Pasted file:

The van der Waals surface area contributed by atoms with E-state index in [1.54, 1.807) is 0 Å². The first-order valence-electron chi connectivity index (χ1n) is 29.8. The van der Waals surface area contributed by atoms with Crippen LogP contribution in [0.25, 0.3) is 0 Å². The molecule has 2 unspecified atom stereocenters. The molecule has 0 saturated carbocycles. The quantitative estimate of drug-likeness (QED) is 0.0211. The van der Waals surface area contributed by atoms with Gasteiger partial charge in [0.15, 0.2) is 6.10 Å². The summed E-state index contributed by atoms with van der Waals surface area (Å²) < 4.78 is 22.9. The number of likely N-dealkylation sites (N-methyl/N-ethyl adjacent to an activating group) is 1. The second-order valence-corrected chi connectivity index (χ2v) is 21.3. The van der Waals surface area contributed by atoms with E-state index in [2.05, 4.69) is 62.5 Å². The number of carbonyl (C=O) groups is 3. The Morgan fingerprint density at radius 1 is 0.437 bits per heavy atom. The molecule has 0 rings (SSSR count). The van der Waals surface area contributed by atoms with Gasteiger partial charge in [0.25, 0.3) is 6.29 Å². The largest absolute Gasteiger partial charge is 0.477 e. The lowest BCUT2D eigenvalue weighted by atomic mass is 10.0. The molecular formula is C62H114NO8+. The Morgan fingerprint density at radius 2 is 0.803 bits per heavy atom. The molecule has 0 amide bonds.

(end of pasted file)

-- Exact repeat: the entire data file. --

The van der Waals surface area contributed by atoms with E-state index in [1.54, 1.807) is 0 Å². The first-order valence-electron chi connectivity index (χ1n) is 29.8. The van der Waals surface area contributed by atoms with Crippen LogP contribution in [0.25, 0.3) is 0 Å². The molecule has 2 unspecified atom stereocenters. The molecule has 0 saturated carbocycles. The quantitative estimate of drug-likeness (QED) is 0.0211. The van der Waals surface area contributed by atoms with Gasteiger partial charge in [0.15, 0.2) is 6.10 Å². The summed E-state index contributed by atoms with van der Waals surface area (Å²) < 4.78 is 22.9. The number of likely N-dealkylation sites (N-methyl/N-ethyl adjacent to an activating group) is 1. The second-order valence-corrected chi connectivity index (χ2v) is 21.3. The van der Waals surface area contributed by atoms with E-state index in [2.05, 4.69) is 62.5 Å². The number of carbonyl (C=O) groups is 3. The Morgan fingerprint density at radius 1 is 0.437 bits per heavy atom. The molecule has 0 rings (SSSR count). The van der Waals surface area contributed by atoms with Gasteiger partial charge in [0.25, 0.3) is 6.29 Å². The largest absolute Gasteiger partial charge is 0.477 e. The lowest BCUT2D eigenvalue weighted by atomic mass is 10.0. The molecular formula is C62H114NO8+. The Morgan fingerprint density at radius 2 is 0.803 bits per heavy atom. The molecule has 0 amide bonds.